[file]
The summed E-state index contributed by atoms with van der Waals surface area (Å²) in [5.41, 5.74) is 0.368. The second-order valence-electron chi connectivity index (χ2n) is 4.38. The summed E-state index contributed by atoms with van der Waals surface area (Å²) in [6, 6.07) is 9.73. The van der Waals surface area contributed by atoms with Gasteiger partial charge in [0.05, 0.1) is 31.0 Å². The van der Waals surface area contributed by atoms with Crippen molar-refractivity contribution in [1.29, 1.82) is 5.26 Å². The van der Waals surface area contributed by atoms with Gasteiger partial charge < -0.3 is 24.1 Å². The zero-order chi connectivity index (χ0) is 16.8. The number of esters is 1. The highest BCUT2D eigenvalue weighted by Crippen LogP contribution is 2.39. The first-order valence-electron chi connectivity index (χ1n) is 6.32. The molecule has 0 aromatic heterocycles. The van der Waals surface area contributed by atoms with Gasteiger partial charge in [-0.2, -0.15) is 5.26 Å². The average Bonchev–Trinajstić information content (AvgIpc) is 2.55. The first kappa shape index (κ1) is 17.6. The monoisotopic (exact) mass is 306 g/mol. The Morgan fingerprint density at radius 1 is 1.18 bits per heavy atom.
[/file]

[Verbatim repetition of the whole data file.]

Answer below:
The summed E-state index contributed by atoms with van der Waals surface area (Å²) in [5.41, 5.74) is 0.368. The second-order valence-electron chi connectivity index (χ2n) is 4.38. The summed E-state index contributed by atoms with van der Waals surface area (Å²) in [6, 6.07) is 9.73. The van der Waals surface area contributed by atoms with Gasteiger partial charge in [0.05, 0.1) is 31.0 Å². The van der Waals surface area contributed by atoms with Crippen molar-refractivity contribution in [1.29, 1.82) is 5.26 Å². The van der Waals surface area contributed by atoms with Gasteiger partial charge < -0.3 is 24.1 Å². The zero-order chi connectivity index (χ0) is 16.8. The number of esters is 1. The highest BCUT2D eigenvalue weighted by Crippen LogP contribution is 2.39. The first-order valence-electron chi connectivity index (χ1n) is 6.32. The molecule has 0 aromatic heterocycles. The van der Waals surface area contributed by atoms with Gasteiger partial charge in [-0.2, -0.15) is 5.26 Å². The average Bonchev–Trinajstić information content (AvgIpc) is 2.55. The first kappa shape index (κ1) is 17.6. The monoisotopic (exact) mass is 306 g/mol. The Morgan fingerprint density at radius 1 is 1.18 bits per heavy atom.